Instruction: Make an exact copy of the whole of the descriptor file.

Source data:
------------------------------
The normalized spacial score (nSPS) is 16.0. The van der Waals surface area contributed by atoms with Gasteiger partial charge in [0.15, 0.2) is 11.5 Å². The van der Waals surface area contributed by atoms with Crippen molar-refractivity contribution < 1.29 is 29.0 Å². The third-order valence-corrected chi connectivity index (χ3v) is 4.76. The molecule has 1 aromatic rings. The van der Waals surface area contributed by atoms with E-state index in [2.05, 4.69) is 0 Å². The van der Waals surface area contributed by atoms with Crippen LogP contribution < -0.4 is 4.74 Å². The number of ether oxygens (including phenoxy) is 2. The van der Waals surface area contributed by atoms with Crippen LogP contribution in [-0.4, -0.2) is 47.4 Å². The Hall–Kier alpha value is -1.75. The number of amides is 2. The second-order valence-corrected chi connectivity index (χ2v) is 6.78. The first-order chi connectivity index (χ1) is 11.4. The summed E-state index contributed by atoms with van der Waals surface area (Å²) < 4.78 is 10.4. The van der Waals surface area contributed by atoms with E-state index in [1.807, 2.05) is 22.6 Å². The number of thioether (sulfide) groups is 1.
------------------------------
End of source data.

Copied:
The normalized spacial score (nSPS) is 16.0. The van der Waals surface area contributed by atoms with Gasteiger partial charge in [0.15, 0.2) is 11.5 Å². The van der Waals surface area contributed by atoms with Crippen molar-refractivity contribution < 1.29 is 29.0 Å². The third-order valence-corrected chi connectivity index (χ3v) is 4.76. The molecule has 1 aromatic rings. The van der Waals surface area contributed by atoms with E-state index in [2.05, 4.69) is 0 Å². The van der Waals surface area contributed by atoms with Crippen LogP contribution < -0.4 is 4.74 Å². The number of ether oxygens (including phenoxy) is 2. The van der Waals surface area contributed by atoms with Crippen LogP contribution in [-0.4, -0.2) is 47.4 Å². The Hall–Kier alpha value is -1.75. The number of amides is 2. The second-order valence-corrected chi connectivity index (χ2v) is 6.78. The first-order chi connectivity index (χ1) is 11.4. The summed E-state index contributed by atoms with van der Waals surface area (Å²) < 4.78 is 10.4. The van der Waals surface area contributed by atoms with E-state index in [1.807, 2.05) is 22.6 Å². The number of thioether (sulfide) groups is 1.